In our opinion A. afarensis is very close to what can be called a “missing link.” It possesses a combination of traits entirely appropriate for an animal that had traveled well down the road toward full-time bipedality, but which retained structural features that enabled it to use the trees efficiently for feeding, resting, sleeping, or escape. prior to the discovery of the Hadar remains, one could not have predicted precisely what combination of traits would be found in a transitional form such as A. afarensis.
    These writers, who, unlike Menton, examined the remains directly, clearly did not conclude it was merely an ape but, in fact, a transitional form between the apes that came before, and the hominins that came after.

    But worse, Menton completely ignores other characteristics of A. afarensis that don't just undercut his position that it is merely an ape, they destroy it. 

    • The first premolar in apes (or bicuspid if you prefer) is long and rotated toward the front of the mouth. This is so it can constantly sharpen the maxillary canine as the ape bites down. This is known as a "sectorial premolar". In humans, this tooth is rotated so that the cusp division is parallel to the tooth row and does not stick up beyond it. The maxillary canine is, correspondingly, short. In Australopithecus afarensis, this tooth is rotated HALF-WAY and partially sticks up from the tooth row. The canine is shortened as in modern humans.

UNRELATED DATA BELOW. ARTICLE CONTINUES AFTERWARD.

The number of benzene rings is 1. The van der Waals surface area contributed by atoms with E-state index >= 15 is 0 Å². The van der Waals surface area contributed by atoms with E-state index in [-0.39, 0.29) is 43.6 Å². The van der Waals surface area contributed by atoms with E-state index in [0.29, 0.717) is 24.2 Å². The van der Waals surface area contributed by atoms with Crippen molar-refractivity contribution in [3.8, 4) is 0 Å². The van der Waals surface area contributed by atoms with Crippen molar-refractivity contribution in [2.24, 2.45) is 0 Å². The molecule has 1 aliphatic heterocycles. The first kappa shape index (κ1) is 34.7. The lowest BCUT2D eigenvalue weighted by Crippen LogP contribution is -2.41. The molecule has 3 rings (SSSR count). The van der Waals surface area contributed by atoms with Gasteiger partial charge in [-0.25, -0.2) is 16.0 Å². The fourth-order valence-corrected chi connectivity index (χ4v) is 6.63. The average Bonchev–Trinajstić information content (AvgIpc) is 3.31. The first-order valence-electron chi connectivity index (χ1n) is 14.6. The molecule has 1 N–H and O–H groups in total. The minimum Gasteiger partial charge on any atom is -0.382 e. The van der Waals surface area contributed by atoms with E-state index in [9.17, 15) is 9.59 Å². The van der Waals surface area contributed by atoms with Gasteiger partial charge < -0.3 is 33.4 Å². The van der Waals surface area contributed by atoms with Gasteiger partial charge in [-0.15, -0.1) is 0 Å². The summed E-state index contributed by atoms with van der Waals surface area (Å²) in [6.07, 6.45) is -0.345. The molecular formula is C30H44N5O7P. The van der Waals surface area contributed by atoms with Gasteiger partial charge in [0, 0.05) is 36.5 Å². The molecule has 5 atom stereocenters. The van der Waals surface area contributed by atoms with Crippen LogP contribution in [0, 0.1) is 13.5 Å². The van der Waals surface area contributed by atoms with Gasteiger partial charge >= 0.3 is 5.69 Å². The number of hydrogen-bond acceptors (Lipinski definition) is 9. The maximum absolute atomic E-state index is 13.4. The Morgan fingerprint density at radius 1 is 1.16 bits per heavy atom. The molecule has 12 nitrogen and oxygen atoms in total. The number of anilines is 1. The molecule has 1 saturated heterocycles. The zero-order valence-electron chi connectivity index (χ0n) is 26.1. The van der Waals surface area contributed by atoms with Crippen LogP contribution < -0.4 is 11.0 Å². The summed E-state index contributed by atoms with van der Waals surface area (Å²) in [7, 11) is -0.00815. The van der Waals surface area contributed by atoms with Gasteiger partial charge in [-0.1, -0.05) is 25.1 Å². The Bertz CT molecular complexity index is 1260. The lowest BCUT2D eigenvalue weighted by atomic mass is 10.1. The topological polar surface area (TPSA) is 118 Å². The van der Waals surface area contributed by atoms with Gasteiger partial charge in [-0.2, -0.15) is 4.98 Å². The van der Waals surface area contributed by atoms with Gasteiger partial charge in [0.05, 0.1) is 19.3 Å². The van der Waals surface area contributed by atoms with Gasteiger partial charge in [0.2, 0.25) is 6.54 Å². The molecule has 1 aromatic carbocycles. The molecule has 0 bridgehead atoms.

• The palate of the mouth in apes is shaped like a hard "U" with the back teeth parallel to each other. In humans, the palate is more "V" shaped. In A. afarensis, it is intermediate between these two shapes.
    • In apes, there is a distinct space between the canine and the first premolar, called a diastema. In humans, this space is absent. In A. afarensis, a diastema is present but it is remarkably reduced in size over the ape condition.
    In other instances, some characteristics are completely ape-like and some are completely human-like. For example: